• I was able to use this with Orchard to get Default Document working. Adding DefaultDocumentModule and having resourceType="Either" was the key. <add name="StaticFile" path="" verb="" modules="StaticFileModule,DefaultDocumentModule" preCondition="integratedMode" resourceType="Either" requireAccess="Read" />
    – James
    Jul 29, 2014 at 10:29
2

I found a way around this. If you want index.html to be in the root of your MVC application (i.e next to your controller/model/view/appdata etc folders), you can do this:

Say you have home.html, aboutus.html and contactus.html.

//this route matches (http://mydomain.com/somekindofstring)

routes.MapRoute(
    "SingleRootArg",
    "{id}",
    new { controller = "Home", action = "Details", id=""});

// so now that you have your route for all those random strings. 
// I had to do this for vanity urls. mydomain.com/ronburgandy  etc. however, 
// mydomain.com/index.html will also come in just how you'd expect. 

//Just an example of what you COULD do. the user would see it as root html. 

Public ActionResult Details(string id)
{

    //let me save you the trouble - favicon really comes in as a string *ANGER*
    if(String.IsNullOrEmpty(id) || id.ToLower().Contains("favicon.ico"))
        return Redirect("~/index.html");
    if(id == "aboutus.html")
        return Redirect("~/aboutus.html");
    if(id == "contactus.html")
        return Redirect("~/contactus.html");
    if(id == "index.html")
        return Redirect("~/index.html");
}

index.html aboutus.html index.html are now at the same level as my CSPROJ file.

2

Sorry for resurrecting this mummy, but i don't believe this issue was ever a default document issue. In fact you probably don't want to have a default document set as many of the other answerers have stated.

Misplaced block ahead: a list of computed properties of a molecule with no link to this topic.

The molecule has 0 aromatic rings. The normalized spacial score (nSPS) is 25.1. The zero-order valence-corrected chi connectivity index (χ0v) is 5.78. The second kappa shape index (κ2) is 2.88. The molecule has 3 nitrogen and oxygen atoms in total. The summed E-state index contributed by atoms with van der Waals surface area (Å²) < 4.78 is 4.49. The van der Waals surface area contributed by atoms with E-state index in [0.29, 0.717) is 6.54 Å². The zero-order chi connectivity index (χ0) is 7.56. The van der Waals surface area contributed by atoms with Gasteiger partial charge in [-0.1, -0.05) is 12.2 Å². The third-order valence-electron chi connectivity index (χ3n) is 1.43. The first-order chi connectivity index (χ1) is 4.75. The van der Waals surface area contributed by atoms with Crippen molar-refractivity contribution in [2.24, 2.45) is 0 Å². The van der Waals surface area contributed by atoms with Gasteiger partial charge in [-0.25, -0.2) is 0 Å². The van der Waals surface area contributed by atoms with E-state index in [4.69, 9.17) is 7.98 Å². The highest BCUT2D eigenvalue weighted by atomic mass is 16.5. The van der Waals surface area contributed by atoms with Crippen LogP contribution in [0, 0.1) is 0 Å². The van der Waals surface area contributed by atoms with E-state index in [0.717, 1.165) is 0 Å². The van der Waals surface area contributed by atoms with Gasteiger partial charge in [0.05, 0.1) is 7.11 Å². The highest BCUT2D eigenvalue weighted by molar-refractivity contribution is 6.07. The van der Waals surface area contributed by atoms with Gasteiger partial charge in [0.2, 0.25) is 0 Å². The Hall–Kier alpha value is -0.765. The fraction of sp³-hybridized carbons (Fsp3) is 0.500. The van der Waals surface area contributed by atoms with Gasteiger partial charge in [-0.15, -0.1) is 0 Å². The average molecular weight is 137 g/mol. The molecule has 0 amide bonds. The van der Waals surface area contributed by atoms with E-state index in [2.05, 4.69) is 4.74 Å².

Had this problem as well, a similar problem. the cause of my issue was that the Application Pool for the site was set to use .NET Framework v2 and should have been set to v4. once I changed that it loaded correctly.

1

You could ignore the route in your MVC application and let IIS serve it.

routes.IgnoreRoute("index.html")
etc
3
  • 3
    Unfortunately this doesn't work for a "Default document" because the user is not typing index.html into the address. If you go directly to index.html, this works.
    – mkchandler
    Sep 10, 2010 at 14:38
  • @mc2thaH You will need to change the "default document" setting in IIS from default.aspx to index.html. The OP said he did this.
    – tarn
    Sep 13, 2010 at 1:33
  • 1
    mkchandler is right, even with the default document set, it didn't work for me. Instead I had to add routes.IgnoreRoute("")
    – pius
    Jul 1, 2011 at 12:11
-3

I suspect you added index.html yourself as that extension would be unknown to the mvc framework.

Your default index page in mvc is //domain/home/index and is physically index.aspx.

If you call your domain using //domain then the routing engine will assume /home/index.aspx and not index.html.

1
  • The routing engine will not be routing to the index action on the home controller because as I said I have commented out all the route in my global.asax. There is an index.html file on disk and IIS7 is set to use index.html as the default document but ASP.NET MVC is preventing this somehow
    – Jon Cahill
    Mar 12, 2010 at 2:16